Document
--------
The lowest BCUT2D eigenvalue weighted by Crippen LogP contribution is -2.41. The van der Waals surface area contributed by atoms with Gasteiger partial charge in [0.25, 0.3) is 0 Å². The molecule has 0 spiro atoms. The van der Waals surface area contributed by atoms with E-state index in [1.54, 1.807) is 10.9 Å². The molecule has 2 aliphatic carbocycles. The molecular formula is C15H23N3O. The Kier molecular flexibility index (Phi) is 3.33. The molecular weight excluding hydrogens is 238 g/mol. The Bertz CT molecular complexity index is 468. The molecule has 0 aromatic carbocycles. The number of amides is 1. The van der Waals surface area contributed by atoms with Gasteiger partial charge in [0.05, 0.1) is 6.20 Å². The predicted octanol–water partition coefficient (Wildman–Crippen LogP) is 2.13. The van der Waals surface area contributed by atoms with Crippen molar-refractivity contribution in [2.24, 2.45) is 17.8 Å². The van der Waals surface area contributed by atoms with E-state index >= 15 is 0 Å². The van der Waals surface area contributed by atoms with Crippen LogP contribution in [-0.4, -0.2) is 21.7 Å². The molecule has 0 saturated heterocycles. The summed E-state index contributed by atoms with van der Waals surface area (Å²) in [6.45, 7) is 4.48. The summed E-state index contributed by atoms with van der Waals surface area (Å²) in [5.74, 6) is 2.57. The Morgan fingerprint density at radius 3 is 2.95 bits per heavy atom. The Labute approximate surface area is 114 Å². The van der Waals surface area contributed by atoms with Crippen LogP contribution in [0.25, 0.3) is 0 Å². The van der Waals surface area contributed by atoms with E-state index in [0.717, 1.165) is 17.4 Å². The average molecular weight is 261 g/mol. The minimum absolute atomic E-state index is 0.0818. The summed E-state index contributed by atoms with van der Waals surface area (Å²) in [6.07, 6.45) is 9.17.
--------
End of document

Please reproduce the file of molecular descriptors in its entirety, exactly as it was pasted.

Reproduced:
The lowest BCUT2D eigenvalue weighted by Crippen LogP contribution is -2.41. The van der Waals surface area contributed by atoms with Gasteiger partial charge in [0.25, 0.3) is 0 Å². The molecule has 0 spiro atoms. The van der Waals surface area contributed by atoms with E-state index in [1.54, 1.807) is 10.9 Å². The molecule has 2 aliphatic carbocycles. The molecular formula is C15H23N3O. The Kier molecular flexibility index (Phi) is 3.33. The molecular weight excluding hydrogens is 238 g/mol. The Bertz CT molecular complexity index is 468. The molecule has 0 aromatic carbocycles. The number of amides is 1. The van der Waals surface area contributed by atoms with Gasteiger partial charge in [0.05, 0.1) is 6.20 Å². The predicted octanol–water partition coefficient (Wildman–Crippen LogP) is 2.13. The van der Waals surface area contributed by atoms with Crippen molar-refractivity contribution in [2.24, 2.45) is 17.8 Å². The van der Waals surface area contributed by atoms with E-state index >= 15 is 0 Å². The van der Waals surface area contributed by atoms with Crippen LogP contribution in [-0.4, -0.2) is 21.7 Å². The molecule has 0 saturated heterocycles. The summed E-state index contributed by atoms with van der Waals surface area (Å²) in [6.45, 7) is 4.48. The summed E-state index contributed by atoms with van der Waals surface area (Å²) in [5.74, 6) is 2.57. The Morgan fingerprint density at radius 3 is 2.95 bits per heavy atom. The Labute approximate surface area is 114 Å². The van der Waals surface area contributed by atoms with Crippen LogP contribution in [0.25, 0.3) is 0 Å². The van der Waals surface area contributed by atoms with E-state index in [0.717, 1.165) is 17.4 Å². The average molecular weight is 261 g/mol. The minimum absolute atomic E-state index is 0.0818. The summed E-state index contributed by atoms with van der Waals surface area (Å²) in [6.07, 6.45) is 9.17.